Celebrating 10 years! 2007-2017

Too Tech-Dependent

As a relatively new solo with no full-time staff, I am very metsfan03/13/17
f-ck, no. Have you ever tried researching case law using bo dingbat03/13/17
As a new solo myself, I can't imagine running a staffless of qport03/13/17
Imagine practicing law back in the 1950s or 60s before even flharfh03/13/17
Imagine having to do only about a quarter of the work, takin thedarkscrivener03/14/17
Do computers go down anymore? As long as you keep everythin therewillbeblood03/14/17
Frankly, I think it's more about losing power or connection. qdllc03/14/17
No way. I'd eat a bullet if I had to research the law the wa isthisit03/14/17
Tech has gotten better -- some internet service providers ar mrtor03/14/17
I have a mixed feeling about technology in law offices. O qdllc03/14/17
metsfan (Mar 13, 2017 - 7:47 am)

As a relatively new solo with no full-time staff, I am very tech-dependent. It seems that every time the computer is down, printer doesn't work, phone dies, etc. that it is next to impossible to get any work done. Generally technology has made lawyers' lives easier-or has it? Is there such a thing as being too dependent on technology, and too vulnerable to something going down?

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dingbat (Mar 13, 2017 - 9:27 am)

f-ck, no.
Have you ever tried researching case law using books? Have you ever hand-written a document? Even a typewriter sucks compared to a computer. I once closed a deal while on a boat on a lake. Without technology, I wouldn't have been able to take the day off, because deadlines and all. (yes, my underlings could do it, and yes, they did, but it was ultimately my neck on the line and I didn't trust those morons to get it done right - and I actually did have to fix their screw-up in the middle of it)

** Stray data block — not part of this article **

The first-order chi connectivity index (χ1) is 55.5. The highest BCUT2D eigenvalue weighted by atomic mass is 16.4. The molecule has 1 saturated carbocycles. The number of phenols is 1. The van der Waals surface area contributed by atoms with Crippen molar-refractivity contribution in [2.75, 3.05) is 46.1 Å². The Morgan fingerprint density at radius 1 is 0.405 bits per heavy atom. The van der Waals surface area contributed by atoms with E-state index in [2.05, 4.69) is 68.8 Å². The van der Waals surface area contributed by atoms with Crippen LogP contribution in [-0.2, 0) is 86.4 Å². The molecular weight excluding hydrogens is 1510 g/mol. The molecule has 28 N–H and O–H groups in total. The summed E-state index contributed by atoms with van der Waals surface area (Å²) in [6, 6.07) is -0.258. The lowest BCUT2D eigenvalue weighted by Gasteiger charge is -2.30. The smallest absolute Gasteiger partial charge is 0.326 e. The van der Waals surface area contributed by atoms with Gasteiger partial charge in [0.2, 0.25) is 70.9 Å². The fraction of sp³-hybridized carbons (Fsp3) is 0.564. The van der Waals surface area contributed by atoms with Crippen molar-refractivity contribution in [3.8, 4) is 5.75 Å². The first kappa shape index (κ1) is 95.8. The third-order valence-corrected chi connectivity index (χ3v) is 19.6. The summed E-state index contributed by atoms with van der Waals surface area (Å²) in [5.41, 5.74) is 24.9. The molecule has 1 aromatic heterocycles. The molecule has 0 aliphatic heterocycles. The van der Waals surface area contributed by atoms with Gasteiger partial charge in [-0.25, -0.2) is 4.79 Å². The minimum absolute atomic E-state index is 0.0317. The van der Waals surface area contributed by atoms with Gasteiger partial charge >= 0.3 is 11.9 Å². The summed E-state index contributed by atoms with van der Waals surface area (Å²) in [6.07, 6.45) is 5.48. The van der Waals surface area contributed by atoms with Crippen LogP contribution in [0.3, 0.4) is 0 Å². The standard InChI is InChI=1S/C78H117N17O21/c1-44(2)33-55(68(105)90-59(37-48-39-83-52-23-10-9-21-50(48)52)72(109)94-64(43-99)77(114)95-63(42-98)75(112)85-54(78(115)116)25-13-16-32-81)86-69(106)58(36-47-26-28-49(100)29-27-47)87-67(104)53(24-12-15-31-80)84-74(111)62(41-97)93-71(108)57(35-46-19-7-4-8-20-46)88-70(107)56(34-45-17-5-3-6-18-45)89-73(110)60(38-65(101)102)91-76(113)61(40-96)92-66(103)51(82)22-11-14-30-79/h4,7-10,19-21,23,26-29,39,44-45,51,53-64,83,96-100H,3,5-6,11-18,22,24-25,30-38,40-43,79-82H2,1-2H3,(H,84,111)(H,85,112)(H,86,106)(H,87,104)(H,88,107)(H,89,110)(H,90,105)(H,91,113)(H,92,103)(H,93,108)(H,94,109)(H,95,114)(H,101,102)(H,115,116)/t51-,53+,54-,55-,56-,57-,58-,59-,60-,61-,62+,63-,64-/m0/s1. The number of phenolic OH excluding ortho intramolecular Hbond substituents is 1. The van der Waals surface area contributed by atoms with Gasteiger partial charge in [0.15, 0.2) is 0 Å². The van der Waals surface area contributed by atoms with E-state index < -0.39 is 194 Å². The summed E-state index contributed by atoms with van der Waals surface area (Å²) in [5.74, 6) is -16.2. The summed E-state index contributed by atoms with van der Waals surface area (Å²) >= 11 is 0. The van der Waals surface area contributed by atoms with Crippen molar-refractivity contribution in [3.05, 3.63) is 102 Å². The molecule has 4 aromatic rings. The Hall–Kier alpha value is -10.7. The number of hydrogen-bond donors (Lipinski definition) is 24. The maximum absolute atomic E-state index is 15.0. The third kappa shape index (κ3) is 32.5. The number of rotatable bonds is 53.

The most important thing is (1) make sure your technology works. I know as a solo it's difficult, but spend the extra money to get quality equipment, and treat your computer as a work computer - no games, movies, or anything else that's not pertinent and may destabilize your operating system. (2) don't be a slave to technology. Block off times where you're unavailable for phone calls and not replying to emails because you're busy doing IMPORTANT WORK THAT CANNOT BE DISTURBED. I know someone who does it other way around and blocks off time for answering calls and emails - the rest of the time phones will not be answered and emails will not be read.
I know we live in an on-demand world, but you can train your clients to understand such limitations, and if explained properly, they'll accept that.

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qport (Mar 13, 2017 - 2:31 pm)

As a new solo myself, I can't imagine running a staffless office without a high degree of automation/technology. The efficiency gains are tremendous and necessary to allow you to service far more clients than you could otherwise. Efiling means no wasteful trips to the courthouse. Cloud based office management software means all documents can be scanned in and stored off-site and accessible anywhere. Automated templates can cut down the amount of time to create standard letters/documents. Aside from the physical act of printing and mailing letters, there is nothing I can do at the office that I can't do at a coffee shop on my laptop or ipad.

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flharfh (Mar 13, 2017 - 2:58 pm)

Imagine practicing law back in the 1950s or 60s before even simple things like answering machines and photocopiers were in widespread use. Pleadings and briefs were dictated by an attorney and then typed by a secretary (because typing was a specialized skill taught to secretaries). Everything that is copy/pasted today had to be re-typed every time. Legal research required a full set of case books. You pretty much had to have an office and a full time secretary.

Email, word processing, the internet, and electronic document storage has probably eliminated 1 support job for every 2-3 attorneys.